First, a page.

Doughton Park Campground

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Overview

Nestled in a landscape of mountains, open meadows and pioneer cabins, Doughton Park Campground is surrounded by 30 miles (48 km) of hiking trails offering opportunities to view wildlife as well as get a feel for the lives of those who lived here long ago. Originally known as The Bluffs, the area came by its present name in honor of Congressman Robert L. Doughton, a long-time advocate and supporter of the Parkway.

Recreation

Trails in the Doughton Park area include the Cedar Ridge Trail, a strenuous 4.2 mile hike, and the Bluff Mountain Trail, a moderate 7.5 mile hike; both accessible from the Brinegar Cabin parking overlook (milepost 238.5). The short Fodder Stack Loop Trail (milepost 240.6) showcases the varied plant life of the area, while the Bluff Ridge Trail, Grassy Gap Fire Road (horse trail), and Flat Rock Ridge Trail are all moderate to strenuous trails that provide the hiker with beautiful views and abundant wildlife.

The Brinegar Cabin dates from about 1885 and was the home of Martin Brinegar and his family. Brinegar was a cobbler as well as a farmer. His home is open on summer weekend days. Hand-loom weaving and other craft demonstrations are often given during the summer months. The one-room Caudill Cabin exhibit can be viewed from the scenic Wildcat Rocks (milepost 240.6).

Historic Cemetary: near milepost marker 245.5. The cemetary contains some three dozen graves dating from the 1880's to more recent times.

The Basin Cove Creek complex (mileposts 238 - 244) (located off the Parkway on Longbottom Road) has Rainbow and Brook Trout where the streams are stocked. Anyone with a valid Virginia or North Carolina fishing license is welcome, but please check with the visitor center for any special regulations.

Facilities

Doughton Park has a picnic area (at milepost 241), a campground (milepost 239), comfort stations, drinking water and access to 30 miles (48 km) of trail over bluegrass bluffs. 

Campsites are shaded under an umbrella of thick trees, and provide campers with tables, campfire rings and grills. The site also offers camper conveniences like flush toilets, drinking water and a dump station.  

Doughton Park Campground usually has campsites available. In addition to the 24 sites available for advance reservation, 97 campsites are available on a first-come, first-served basis. Availability of first come, first served sites cannot be tracked through Recreation.gov. These sites must be booked in person at the campground kiosk.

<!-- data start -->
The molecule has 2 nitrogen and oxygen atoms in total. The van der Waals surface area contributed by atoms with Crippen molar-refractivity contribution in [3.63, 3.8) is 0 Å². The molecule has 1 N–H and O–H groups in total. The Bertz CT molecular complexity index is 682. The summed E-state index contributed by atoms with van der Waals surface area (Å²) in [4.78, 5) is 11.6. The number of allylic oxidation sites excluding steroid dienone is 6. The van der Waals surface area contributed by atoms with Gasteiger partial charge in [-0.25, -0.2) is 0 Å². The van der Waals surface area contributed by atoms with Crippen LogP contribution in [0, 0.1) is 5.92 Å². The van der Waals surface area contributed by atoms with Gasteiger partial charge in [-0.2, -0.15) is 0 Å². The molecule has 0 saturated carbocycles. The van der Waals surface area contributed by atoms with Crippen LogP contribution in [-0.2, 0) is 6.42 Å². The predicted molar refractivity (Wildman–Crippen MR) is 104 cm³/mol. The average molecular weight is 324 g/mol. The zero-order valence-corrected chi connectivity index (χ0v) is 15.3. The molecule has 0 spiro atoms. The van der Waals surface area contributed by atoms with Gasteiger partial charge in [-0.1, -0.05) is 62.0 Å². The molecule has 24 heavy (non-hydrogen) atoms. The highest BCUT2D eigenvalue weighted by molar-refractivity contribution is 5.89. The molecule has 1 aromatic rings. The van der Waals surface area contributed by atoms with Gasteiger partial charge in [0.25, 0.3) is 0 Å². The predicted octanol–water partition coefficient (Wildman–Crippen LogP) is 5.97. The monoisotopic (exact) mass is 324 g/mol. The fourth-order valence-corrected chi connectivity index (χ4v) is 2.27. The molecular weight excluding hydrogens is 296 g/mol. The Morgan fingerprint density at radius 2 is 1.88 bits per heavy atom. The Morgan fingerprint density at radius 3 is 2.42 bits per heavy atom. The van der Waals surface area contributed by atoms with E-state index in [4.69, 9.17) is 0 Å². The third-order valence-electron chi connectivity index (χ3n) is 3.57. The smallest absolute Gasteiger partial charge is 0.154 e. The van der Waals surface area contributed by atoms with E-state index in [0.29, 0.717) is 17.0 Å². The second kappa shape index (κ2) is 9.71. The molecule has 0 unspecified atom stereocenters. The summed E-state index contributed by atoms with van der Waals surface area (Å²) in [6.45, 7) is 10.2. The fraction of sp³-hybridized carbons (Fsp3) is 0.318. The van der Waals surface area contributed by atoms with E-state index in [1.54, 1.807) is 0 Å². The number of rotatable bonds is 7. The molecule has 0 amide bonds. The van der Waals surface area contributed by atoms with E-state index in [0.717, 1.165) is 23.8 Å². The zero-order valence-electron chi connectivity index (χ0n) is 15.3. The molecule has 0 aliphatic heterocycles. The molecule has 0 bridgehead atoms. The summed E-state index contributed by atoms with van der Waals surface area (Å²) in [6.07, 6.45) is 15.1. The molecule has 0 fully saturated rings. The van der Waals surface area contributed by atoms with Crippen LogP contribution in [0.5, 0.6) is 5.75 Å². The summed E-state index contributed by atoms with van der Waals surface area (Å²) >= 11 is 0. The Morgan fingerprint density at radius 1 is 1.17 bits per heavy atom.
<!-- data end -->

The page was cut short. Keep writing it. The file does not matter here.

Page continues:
Primitive Backcountry Camping is available at Basin Cove. Obtain a free permit from the Doughton Park campground office (May-October) or the Bluffs District Office 828-348-3487.

Natural Features

Rolling ridgetop meadows and steep mountainsides characterize the 7,000-acre Doughton Park. It is one of the best places along the motor road to view white-tailed deer, raccoons, red and gray foxes, and bobcats. Visitors can enjoy spectacular shows of flame azalea and rhododendron in the late spring.

The Blue Ridge Parkway is a scenic byway that follows the high crests of the central and southern Appalachians for 469 miles from Shenandoah National Park in Virginia, to the Great Smoky Mountains National Park in North Carolina.

Nearby Attractions

Mount Airy, NC: Andy Griffith's hometown, the ideal American town that was the inspiration for Mayberry--Hwy 52 South; 12 miles south of Fancy Gap, VA. (www.visitmayberry.com)  

Churches of the Frescoes: MP 259 - The Last Supper, Mary Great with Child, Mystery of Faith, and 7 others. Episcopal Church is always open. (www.churchofthefrescoes.com)
Northwest Trading Post: Located south of Doughton Park at milepost 258 near Glendale Springs, this craft store sells handicrafts representative of the Appalachian Mountain culture. (www.CoolSparta.com)

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